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Report: This French researcher says there was a successful COVID-19 drug trial

A French professor says the drug can see a rapid speed-up of the healing process

SHARE Report: This French researcher says there was a successful COVID-19 drug trial
Professor Didier Raoult, director of the Mediterranean institute of infection poses for a portrait in his office at La Timone hospital in Marseille, Southern France. Thursday Feb. 27, 2020. One by one, more and more countries are reporting cases of the new coronavirus. Governments and doctors on the front lines are scrambling for solutions and everyday life around the globe is being disrupted in a manner that’s not been seen in recent times. (AP Photo/Daniel Cole)

Professor Didier Raoult, director of the Mediterranean Institute of Infection, poses for a portrait in his office at La Timone hospital in Marseille, Southern France on Thursday, Feb. 27, 2020. One by one, more and more countries are reporting cases of the new coronavirus. Governments and doctors on the front lines are scrambling for solutions and everyday life around the globe is being disrupted in a manner that’s not been seen in recent times.

Daniel Cole, Associated Press

An acclaimed research professor in Francerevealed successful results of a potential treatment for COVID-19, the coronavirus, The Connexion reports.

What’s going on:

  • Professor Didier Raoult, who works for the infection hospital l’Institut Hospitalo-Universitaire (IHU) Méditerranée Infection in Marseille, published a new video in which he explained that the COVID-19 patients who were treated “with the drug chloroquine had seen a rapid and effective speeding up of their healing process, and a sharp decrease in the amount of time they remained contagious,” according to The Connexion, an English site for French news.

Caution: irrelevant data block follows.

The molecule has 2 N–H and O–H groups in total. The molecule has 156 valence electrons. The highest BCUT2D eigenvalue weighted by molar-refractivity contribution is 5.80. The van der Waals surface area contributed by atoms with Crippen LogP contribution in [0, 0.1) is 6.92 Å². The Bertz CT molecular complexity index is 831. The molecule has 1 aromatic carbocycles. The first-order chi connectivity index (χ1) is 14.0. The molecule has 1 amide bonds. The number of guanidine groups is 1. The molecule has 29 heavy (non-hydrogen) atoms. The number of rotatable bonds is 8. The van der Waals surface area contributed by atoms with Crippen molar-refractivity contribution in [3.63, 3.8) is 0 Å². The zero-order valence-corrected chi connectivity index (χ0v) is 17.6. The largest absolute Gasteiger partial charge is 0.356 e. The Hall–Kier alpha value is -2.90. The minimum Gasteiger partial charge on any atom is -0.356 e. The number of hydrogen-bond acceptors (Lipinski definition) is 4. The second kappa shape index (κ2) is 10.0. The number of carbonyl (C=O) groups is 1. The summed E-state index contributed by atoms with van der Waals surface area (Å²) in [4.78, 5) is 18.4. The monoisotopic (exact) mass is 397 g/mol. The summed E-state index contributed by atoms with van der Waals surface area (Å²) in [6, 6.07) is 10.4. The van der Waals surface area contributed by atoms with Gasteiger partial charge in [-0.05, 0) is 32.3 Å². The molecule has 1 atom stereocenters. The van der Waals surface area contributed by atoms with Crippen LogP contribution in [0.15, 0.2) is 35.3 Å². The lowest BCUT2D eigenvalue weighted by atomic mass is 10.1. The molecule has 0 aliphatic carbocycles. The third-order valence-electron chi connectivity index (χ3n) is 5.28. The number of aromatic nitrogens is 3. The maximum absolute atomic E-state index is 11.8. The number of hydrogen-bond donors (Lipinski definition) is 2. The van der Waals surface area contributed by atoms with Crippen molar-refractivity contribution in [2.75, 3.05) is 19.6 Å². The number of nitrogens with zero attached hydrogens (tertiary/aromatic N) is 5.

• Chloroquine has previously been used to prevent and treat malaria.
  • The drug was offered to 24 patients, who were among the first 24 to become infected in France’s southeastern region.
  • Patients were given the drug for 10 days. Researchers monitored the patients since the drug can cause severe side effects.
  • Raoult said those who did not receive the drug were still contagious after six days. Those who tried the drug were only 25% contagious, though.

Not so fast

  • Janet Diaz, the head of clinical care for WHO’s emergency program, issued a statement in February about whether this drug could cure patients, saying it needs more trials.
At this moment in time there is no proven effective treatment for COVID-19 so that is clear at this moment in time. However there are ongoing clinical trials being done in China at this moment as well. The two that we’ve already discussed are testing the priority therapeutics that were prioritized by the WHO R&D blueprints and that includes lopinavir and ritonavir as well as remdesivir. For chloroquine there is no proof that that is an effective treatment at this time. We recommend that therapeutics be tested under ethically approved clinical trials to show efficacy and safety.